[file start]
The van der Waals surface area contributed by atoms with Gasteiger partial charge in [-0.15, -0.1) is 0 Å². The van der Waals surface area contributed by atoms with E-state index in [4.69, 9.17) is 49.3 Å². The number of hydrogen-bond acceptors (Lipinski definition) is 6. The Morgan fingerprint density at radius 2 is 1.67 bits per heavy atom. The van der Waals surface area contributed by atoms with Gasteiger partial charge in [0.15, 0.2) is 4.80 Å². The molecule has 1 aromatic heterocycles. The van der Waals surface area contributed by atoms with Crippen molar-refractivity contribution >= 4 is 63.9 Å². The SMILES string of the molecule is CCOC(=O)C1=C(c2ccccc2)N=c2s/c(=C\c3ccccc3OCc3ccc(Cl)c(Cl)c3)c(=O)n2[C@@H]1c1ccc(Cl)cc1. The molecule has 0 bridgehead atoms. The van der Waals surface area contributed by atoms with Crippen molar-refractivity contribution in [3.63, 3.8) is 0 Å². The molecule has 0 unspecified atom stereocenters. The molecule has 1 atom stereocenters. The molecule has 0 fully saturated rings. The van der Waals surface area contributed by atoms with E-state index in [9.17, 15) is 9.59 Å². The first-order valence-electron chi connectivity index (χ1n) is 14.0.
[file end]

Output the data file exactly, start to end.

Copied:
The van der Waals surface area contributed by atoms with Gasteiger partial charge in [-0.15, -0.1) is 0 Å². The van der Waals surface area contributed by atoms with E-state index in [4.69, 9.17) is 49.3 Å². The number of hydrogen-bond acceptors (Lipinski definition) is 6. The Morgan fingerprint density at radius 2 is 1.67 bits per heavy atom. The van der Waals surface area contributed by atoms with Gasteiger partial charge in [0.15, 0.2) is 4.80 Å². The molecule has 1 aromatic heterocycles. The van der Waals surface area contributed by atoms with Crippen molar-refractivity contribution >= 4 is 63.9 Å². The SMILES string of the molecule is CCOC(=O)C1=C(c2ccccc2)N=c2s/c(=C\c3ccccc3OCc3ccc(Cl)c(Cl)c3)c(=O)n2[C@@H]1c1ccc(Cl)cc1. The molecule has 0 bridgehead atoms. The van der Waals surface area contributed by atoms with Crippen molar-refractivity contribution in [3.63, 3.8) is 0 Å². The molecule has 0 unspecified atom stereocenters. The molecule has 1 atom stereocenters. The molecule has 0 fully saturated rings. The van der Waals surface area contributed by atoms with E-state index in [9.17, 15) is 9.59 Å². The first-order valence-electron chi connectivity index (χ1n) is 14.0.